Raffill directed episodes of Pensacola: Wings of Gold and 18 Wheels of Justice, and the movies A Month of Sundays (2001), Survival Island (2005), Croc (2007), Bad Girl Island (2010) and Standing Ovation (2010).


In 2018, Raffill's debut novel, Rage was published.


Year Film Director Screenwriter Notes
1971 The Tender Warrior
Starring Dan Haggerty.[11]
1972 Napoleon and Samantha
Starring Michael Douglas and Jodie Foster. Produced by Disney Studios.
National Association of Theater Owners Movie of the Month
1974 Snow Tigers (aka When the North Wind Blows)
Distributed by NBC
1975 The Adventures of the Wilderness Family
1976 Across the Great Divide
Winner - Outstanding Merit Award - So. California Motion Picture Council
1978 The Sea Gypsies
Winner - Film Advisory Board Award of Excellence
1981 High Risk
1984 The Philadelphia Experiment
Winner - Best Science Fiction Rome International Film Festival
Fantafestival Award for Best Film
The Ice Pirates
1988 Mac and Me
Golden Raspberry Award for Worst Director (Tied with Blake Edwards of Sunset)
Nominated—Golden Raspberry Award for Worst Screenplay (with Steve Feke)
1991 Mannequin Two: On the Move
1992 Passenger 57
#1 at the box office on opening weekend (
1994 Tammy and the T-Rex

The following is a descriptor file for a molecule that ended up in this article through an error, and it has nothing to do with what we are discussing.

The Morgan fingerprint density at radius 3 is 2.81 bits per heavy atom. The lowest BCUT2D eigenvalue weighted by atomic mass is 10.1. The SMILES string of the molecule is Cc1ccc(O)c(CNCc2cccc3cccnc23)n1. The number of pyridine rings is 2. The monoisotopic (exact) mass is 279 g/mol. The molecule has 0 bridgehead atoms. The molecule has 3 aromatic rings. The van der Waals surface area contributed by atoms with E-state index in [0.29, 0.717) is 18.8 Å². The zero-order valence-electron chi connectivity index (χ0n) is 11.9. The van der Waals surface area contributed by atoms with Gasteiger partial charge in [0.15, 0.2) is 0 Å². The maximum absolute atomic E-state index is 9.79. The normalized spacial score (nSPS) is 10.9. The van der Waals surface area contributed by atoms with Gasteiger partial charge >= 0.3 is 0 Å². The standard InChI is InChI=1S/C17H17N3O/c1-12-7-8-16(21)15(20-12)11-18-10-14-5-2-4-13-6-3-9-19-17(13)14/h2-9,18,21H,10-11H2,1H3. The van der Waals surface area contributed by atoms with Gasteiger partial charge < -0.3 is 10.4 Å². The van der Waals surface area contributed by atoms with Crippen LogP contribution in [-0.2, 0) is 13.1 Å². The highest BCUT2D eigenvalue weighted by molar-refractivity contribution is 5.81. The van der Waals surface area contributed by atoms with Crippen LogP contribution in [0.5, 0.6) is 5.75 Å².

Lost in Africa
1998 The New Swiss Family Robinson
Premiered on ABC's The Wonderful World of Disney
1999 Grizzly Falls
Award of Excellence Winner - Heartland Film Festival
Marco Island Film Festival - Audience Winner [12]
Golden Reel Award Nominee[13]
2001 Adjustments
Dramatic Short Film
A Month of Sundays
Winner - Feature Film Award for Best Actor - Rod Steiger - 2001 New York International Independent Film and Video Festival
Winner - Best of the Festival - Feature Film - Stewart Raffil - 2002 Atlantic City Film Festival
2002 While You Were Waiting
Winner - Silver Award for Dramatic Short Atlantic City Film Festival
2006 Survival Island
2007 Croc
Telemovie - Aired on Sci Fi Channel
Sirens of the Caribbean
Shot on location in the Bahamas
2010 Standing Ovation
Official Selection - Cape May Film Festival 2011
2014 New York City Cowboys
Currently in development.
2015 Through Maria's Eyes
Currently in development.

TV CreditsEdit

Year Show Episode
1999-2000 Pensacola: Wings of Gold Episodes: True Stories, A Wing and a Prayer, Cuba Libre, Busted
2000-2001 18 Wheels of Justice Episodes: Two Eyes for an Eye, Through a Glass, Darkly, A Place Called Defiance, Hot Cars, Fast Women, Dance With the Devil


  1. ^ "Stewart Raffill". The New York Times.
  2. ^ a b "EXCLUSIVE INTERVIEW: Stewart Raffill, director of TAMMY AND THE T-REX, MAC & ME and THE ICE PIRATES". Bristol Bad Film Club. 12 May 2018.
  3. ^ a b Taylor, Tadhg (2015). Masters of the Shoot-’Em-Up: Conversations with Directors, Actors and Writers of Vintage Action Movies and Television Shows. McFarland. p. 38-43.
  4. ^ CHIMPANZEE BITES HENRY, GETS SUED Los Angeles Times 22 July 1966: b5.
  5. ^ a b "Interview with Stewart Raffill Part 2". Slashfilm. 15 July 2016.
  6. ^ Filming Set in Oregon on Disney Movie Los Angeles Times 4 June 1971: f10.
  7. ^ Roughing It for Togetherness Gross, Linda. Los Angeles Times 23 Dec 1976: f10.
  8. ^ "Interview with Stewart Raffill Part 3". Slashfilm. 15 July 2016.
  9. ^ Patches, Matt (3 April 2017). "How the Hell McDonald's Bizarre 'E.T.' Knockoff Got Made". Thrillist.
  11. ^
  12. ^
  13. ^

External linksEdit